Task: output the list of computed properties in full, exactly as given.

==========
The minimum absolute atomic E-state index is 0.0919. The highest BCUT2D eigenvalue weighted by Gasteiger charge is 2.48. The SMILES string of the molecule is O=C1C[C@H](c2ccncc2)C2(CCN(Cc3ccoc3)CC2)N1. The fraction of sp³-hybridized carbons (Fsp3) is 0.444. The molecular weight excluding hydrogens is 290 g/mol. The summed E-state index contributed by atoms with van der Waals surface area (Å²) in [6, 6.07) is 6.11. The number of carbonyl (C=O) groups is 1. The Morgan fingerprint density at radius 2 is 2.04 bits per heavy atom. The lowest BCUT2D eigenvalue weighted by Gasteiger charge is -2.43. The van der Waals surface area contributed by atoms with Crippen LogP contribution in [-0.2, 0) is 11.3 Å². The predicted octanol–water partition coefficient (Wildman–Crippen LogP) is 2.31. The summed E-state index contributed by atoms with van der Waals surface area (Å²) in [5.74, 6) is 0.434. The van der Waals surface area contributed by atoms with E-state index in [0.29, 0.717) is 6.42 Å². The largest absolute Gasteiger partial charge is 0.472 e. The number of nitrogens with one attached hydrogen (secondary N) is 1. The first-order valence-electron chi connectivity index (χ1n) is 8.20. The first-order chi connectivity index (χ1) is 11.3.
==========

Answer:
The minimum absolute atomic E-state index is 0.0919. The highest BCUT2D eigenvalue weighted by Gasteiger charge is 2.48. The SMILES string of the molecule is O=C1C[C@H](c2ccncc2)C2(CCN(Cc3ccoc3)CC2)N1. The fraction of sp³-hybridized carbons (Fsp3) is 0.444. The molecular weight excluding hydrogens is 290 g/mol. The summed E-state index contributed by atoms with van der Waals surface area (Å²) in [6, 6.07) is 6.11. The number of carbonyl (C=O) groups is 1. The Morgan fingerprint density at radius 2 is 2.04 bits per heavy atom. The lowest BCUT2D eigenvalue weighted by Gasteiger charge is -2.43. The van der Waals surface area contributed by atoms with Crippen LogP contribution in [-0.2, 0) is 11.3 Å². The predicted octanol–water partition coefficient (Wildman–Crippen LogP) is 2.31. The summed E-state index contributed by atoms with van der Waals surface area (Å²) in [5.74, 6) is 0.434. The van der Waals surface area contributed by atoms with E-state index in [0.29, 0.717) is 6.42 Å². The largest absolute Gasteiger partial charge is 0.472 e. The number of nitrogens with one attached hydrogen (secondary N) is 1. The first-order valence-electron chi connectivity index (χ1n) is 8.20. The first-order chi connectivity index (χ1) is 11.3.